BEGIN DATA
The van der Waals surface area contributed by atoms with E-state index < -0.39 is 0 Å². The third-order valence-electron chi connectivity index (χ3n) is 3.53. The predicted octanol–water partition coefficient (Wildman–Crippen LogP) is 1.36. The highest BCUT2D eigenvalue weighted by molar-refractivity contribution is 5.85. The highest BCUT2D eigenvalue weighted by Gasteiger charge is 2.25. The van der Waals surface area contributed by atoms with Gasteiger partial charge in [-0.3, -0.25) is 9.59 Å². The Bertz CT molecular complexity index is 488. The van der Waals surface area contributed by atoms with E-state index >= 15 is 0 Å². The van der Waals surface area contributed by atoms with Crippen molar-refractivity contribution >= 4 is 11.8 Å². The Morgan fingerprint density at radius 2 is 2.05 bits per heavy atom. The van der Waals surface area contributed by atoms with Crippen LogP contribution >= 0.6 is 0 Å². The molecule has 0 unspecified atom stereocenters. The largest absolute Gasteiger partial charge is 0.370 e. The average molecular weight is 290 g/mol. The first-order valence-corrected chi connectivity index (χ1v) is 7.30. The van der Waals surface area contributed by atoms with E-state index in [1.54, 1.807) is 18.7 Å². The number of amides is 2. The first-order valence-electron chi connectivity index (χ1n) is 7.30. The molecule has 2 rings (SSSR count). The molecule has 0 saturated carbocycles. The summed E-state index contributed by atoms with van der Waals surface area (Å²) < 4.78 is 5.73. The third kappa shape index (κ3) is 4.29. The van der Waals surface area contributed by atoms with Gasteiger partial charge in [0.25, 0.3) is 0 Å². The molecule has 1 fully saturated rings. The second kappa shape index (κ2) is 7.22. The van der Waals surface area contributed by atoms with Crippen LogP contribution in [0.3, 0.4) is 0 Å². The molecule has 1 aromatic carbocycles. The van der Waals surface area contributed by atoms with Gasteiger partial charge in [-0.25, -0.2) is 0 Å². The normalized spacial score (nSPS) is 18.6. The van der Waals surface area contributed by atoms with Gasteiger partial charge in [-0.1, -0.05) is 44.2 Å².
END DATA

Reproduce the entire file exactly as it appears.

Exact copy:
The van der Waals surface area contributed by atoms with E-state index < -0.39 is 0 Å². The third-order valence-electron chi connectivity index (χ3n) is 3.53. The predicted octanol–water partition coefficient (Wildman–Crippen LogP) is 1.36. The highest BCUT2D eigenvalue weighted by molar-refractivity contribution is 5.85. The highest BCUT2D eigenvalue weighted by Gasteiger charge is 2.25. The van der Waals surface area contributed by atoms with Gasteiger partial charge in [-0.3, -0.25) is 9.59 Å². The Bertz CT molecular complexity index is 488. The van der Waals surface area contributed by atoms with E-state index >= 15 is 0 Å². The van der Waals surface area contributed by atoms with Crippen molar-refractivity contribution >= 4 is 11.8 Å². The Morgan fingerprint density at radius 2 is 2.05 bits per heavy atom. The van der Waals surface area contributed by atoms with Crippen LogP contribution >= 0.6 is 0 Å². The molecule has 0 unspecified atom stereocenters. The largest absolute Gasteiger partial charge is 0.370 e. The average molecular weight is 290 g/mol. The first-order valence-corrected chi connectivity index (χ1v) is 7.30. The van der Waals surface area contributed by atoms with E-state index in [1.54, 1.807) is 18.7 Å². The number of amides is 2. The first-order valence-electron chi connectivity index (χ1n) is 7.30. The molecule has 2 rings (SSSR count). The molecule has 0 saturated carbocycles. The summed E-state index contributed by atoms with van der Waals surface area (Å²) < 4.78 is 5.73. The third kappa shape index (κ3) is 4.29. The van der Waals surface area contributed by atoms with Gasteiger partial charge in [0.25, 0.3) is 0 Å². The molecule has 1 fully saturated rings. The second kappa shape index (κ2) is 7.22. The van der Waals surface area contributed by atoms with Crippen LogP contribution in [0.3, 0.4) is 0 Å². The molecule has 1 aromatic carbocycles. The van der Waals surface area contributed by atoms with Gasteiger partial charge in [-0.25, -0.2) is 0 Å². The normalized spacial score (nSPS) is 18.6. The van der Waals surface area contributed by atoms with Gasteiger partial charge in [-0.1, -0.05) is 44.2 Å².